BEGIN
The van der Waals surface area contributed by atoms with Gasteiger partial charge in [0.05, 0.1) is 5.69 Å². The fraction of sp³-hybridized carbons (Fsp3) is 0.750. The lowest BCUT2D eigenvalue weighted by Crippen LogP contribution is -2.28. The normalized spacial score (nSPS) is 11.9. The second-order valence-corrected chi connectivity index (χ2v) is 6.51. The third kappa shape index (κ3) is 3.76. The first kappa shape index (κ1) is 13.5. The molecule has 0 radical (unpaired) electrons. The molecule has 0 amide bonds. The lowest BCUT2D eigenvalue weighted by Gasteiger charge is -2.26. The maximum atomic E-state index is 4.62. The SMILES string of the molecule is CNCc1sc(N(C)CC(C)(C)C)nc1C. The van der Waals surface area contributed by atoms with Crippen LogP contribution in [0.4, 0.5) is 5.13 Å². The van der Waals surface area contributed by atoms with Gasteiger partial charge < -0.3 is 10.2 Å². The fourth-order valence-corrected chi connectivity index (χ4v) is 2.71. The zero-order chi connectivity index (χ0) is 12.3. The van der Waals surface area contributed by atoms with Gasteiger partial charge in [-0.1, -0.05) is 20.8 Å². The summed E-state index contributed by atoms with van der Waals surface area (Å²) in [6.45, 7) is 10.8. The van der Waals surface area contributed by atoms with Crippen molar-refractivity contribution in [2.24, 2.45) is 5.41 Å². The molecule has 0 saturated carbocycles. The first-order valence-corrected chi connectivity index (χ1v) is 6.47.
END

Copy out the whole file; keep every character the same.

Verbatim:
The van der Waals surface area contributed by atoms with Gasteiger partial charge in [0.05, 0.1) is 5.69 Å². The fraction of sp³-hybridized carbons (Fsp3) is 0.750. The lowest BCUT2D eigenvalue weighted by Crippen LogP contribution is -2.28. The normalized spacial score (nSPS) is 11.9. The second-order valence-corrected chi connectivity index (χ2v) is 6.51. The third kappa shape index (κ3) is 3.76. The first kappa shape index (κ1) is 13.5. The molecule has 0 radical (unpaired) electrons. The molecule has 0 amide bonds. The lowest BCUT2D eigenvalue weighted by Gasteiger charge is -2.26. The maximum atomic E-state index is 4.62. The SMILES string of the molecule is CNCc1sc(N(C)CC(C)(C)C)nc1C. The van der Waals surface area contributed by atoms with Crippen LogP contribution in [0.4, 0.5) is 5.13 Å². The van der Waals surface area contributed by atoms with Gasteiger partial charge < -0.3 is 10.2 Å². The fourth-order valence-corrected chi connectivity index (χ4v) is 2.71. The zero-order chi connectivity index (χ0) is 12.3. The van der Waals surface area contributed by atoms with Gasteiger partial charge in [-0.1, -0.05) is 20.8 Å². The summed E-state index contributed by atoms with van der Waals surface area (Å²) in [6.45, 7) is 10.8. The van der Waals surface area contributed by atoms with Crippen molar-refractivity contribution in [2.24, 2.45) is 5.41 Å². The molecule has 0 saturated carbocycles. The first-order valence-corrected chi connectivity index (χ1v) is 6.47.